Establishment News Bias in Reporting Debate on COVID-19 Origins

by Vins
Published: Updated:

In a March 2022 article for City Journal, Nicholas Wade, a former science editor at the New York Times, wrote: “Few science stories are more important than understanding where the Covid virus came from. Yet the science writers’ section of the press corps has proved strangely incapable of telling the story straight.” Noting that two main hypotheses for the virus’s origins  “have long been on the table”—a natural jump from an animal host or the escape of a genetically-manipulated virus from a lab—Wade proposed that science writers ought to “report both possibilities as evenhandedly as possible until the truth emerges.” By contrast, he continued, science writers have “trumpeted any developments favoring natural emergence while downplaying or ignoring those pointing to a lab leak.”

In August 2021, the long-awaited U.S Intelligence Assessment on Covid-19 Origins had announced that both hypotheses remained “plausible” and that the intelligence community “remains divided on the most likely origin of COVID-19.”

Previously, in a June 2021article, investigative journalist Sheryl Attkisson had reported, “Numerous scientific insiders are signing onto the ‘lab origin’ theory for Covid-19 and a link to controversial research funded by your tax dollars.” According to Attkisson, these insiders include former head of the Centers for Disease Control (CDC), Robert Redfield, and “a sizable segment of the research community,” including French virologist Luc Montagnier, a Nobel Prize recipient, who says that COVID-19’s genetics reveal hallmarks of human “manipulation.”

Attkisson’s report described experiments intended to make a bat coronavirus more infectious in hopes of developing a vaccine. “It’s called ‘gain of function’ research,” Attkisson wrote. Though the US had halted similar research in 2014, on the grounds that it was too risky, the work at the Wuhan lab was “reviewed and approved” by the National Institutes of Health and funded by six grants, including one from the National Institute of Allergy and Infectious Diseases, which was led at the time by Anthony Fauci, Attkisson reported.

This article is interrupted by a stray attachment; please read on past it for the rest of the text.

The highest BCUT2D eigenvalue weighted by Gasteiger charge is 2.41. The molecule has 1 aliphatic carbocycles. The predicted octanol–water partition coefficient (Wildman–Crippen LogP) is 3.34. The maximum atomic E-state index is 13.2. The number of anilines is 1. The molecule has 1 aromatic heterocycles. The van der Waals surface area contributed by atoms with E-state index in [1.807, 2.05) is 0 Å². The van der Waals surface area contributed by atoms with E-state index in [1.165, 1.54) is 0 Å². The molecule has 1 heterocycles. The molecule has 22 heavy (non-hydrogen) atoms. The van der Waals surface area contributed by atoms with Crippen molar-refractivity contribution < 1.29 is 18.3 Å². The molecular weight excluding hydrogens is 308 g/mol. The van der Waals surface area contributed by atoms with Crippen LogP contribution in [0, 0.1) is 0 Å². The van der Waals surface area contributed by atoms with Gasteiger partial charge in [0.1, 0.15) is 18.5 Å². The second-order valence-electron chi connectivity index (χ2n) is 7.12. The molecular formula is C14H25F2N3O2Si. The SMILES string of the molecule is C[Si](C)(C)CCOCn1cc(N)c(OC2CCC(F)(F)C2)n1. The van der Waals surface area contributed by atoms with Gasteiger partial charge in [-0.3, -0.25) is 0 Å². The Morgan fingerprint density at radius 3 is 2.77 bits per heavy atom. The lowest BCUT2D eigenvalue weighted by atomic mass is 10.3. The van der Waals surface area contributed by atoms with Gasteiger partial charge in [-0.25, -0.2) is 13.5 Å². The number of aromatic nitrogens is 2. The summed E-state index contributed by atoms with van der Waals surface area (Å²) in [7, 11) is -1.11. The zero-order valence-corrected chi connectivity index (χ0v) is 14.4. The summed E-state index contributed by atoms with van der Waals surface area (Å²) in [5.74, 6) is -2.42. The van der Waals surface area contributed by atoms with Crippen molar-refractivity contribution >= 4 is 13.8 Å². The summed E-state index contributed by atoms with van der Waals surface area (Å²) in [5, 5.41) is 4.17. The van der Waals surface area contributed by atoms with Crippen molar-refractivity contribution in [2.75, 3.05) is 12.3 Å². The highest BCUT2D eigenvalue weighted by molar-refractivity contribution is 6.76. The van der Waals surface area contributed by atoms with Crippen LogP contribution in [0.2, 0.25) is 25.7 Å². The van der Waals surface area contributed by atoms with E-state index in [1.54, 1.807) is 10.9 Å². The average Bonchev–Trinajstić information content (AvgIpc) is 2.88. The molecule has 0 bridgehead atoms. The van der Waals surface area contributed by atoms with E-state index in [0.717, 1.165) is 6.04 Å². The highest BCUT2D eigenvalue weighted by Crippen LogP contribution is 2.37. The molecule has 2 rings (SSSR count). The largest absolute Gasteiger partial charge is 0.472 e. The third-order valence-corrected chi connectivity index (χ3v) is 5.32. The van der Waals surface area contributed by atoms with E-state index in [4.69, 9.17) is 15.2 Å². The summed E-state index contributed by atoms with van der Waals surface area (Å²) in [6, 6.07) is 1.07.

In line with Wade’s critique of biased science writing, and by contrast with Attkisson’s reporting, in March 2022 the New Republic declared, “The lab leak theory is dead.” Earlier that month, NPR reported “striking new evidence” that the virus originated in a Wuhan seafood market. NPR’s report cited scientists who called the new evidence “very convincing” and “a ‘blow’ to the lab-leak theory.” According to Wade, the author of the City Journal article, the new data “don’t detract in any way from the substantial evidence favoring a lab leak… Not a single animal tested in the market bore the virus.”

Wade noted other factors that also blocked open investigation. When a research group investigating COVID origins, led by Kristian Andersen of the Scripps Research Institute, concluded that the virus did not have a natural origin, NIH director, Francis Collins, immediately “decreed this view to be a conspiracy theory,” Wade reported, noting that both Collins and Fauci are longtime advocates of gain of function research. In February 2020, 27 scientists from around the world who worked in virology and related medical fields submitted an open letter to The Lancet, attesting that the lab-leak hypothesis for the COVID-19 virus was a conspiracy theory. In September 2021, the Telegraph, reported that 26 of the 27 scientists who signed the letter dismissing potential lab origins of the virus had affiliations with the Wuhan Institute of Virology. The Daily Mail noted that this revelation “calls into question” the scientists’ impartiality.

Nicholas Wade concluded: “Science writers need to decide whether their duty lies to their readers or to their sources. One choice makes them real journalists, the other just unaccredited PR agents for the scientific community.”


Nicholas Wade, “Journalists, or PR Agents? Why Science Reporters Don’t Report Fairly on the Origins of COVID-19,” City Journal, March 20, 2022.

Sharyl Attkisson, “Exclusive Investigation: Separating Rumor from Fact on COVID-19’s Origin”, Sharyl Attkisson, June 26, 2021.

Student Researcher: Alexis Navat (San Francisco State University)

Faculty Evaluator: Kenn Burrows (San Francisco State University)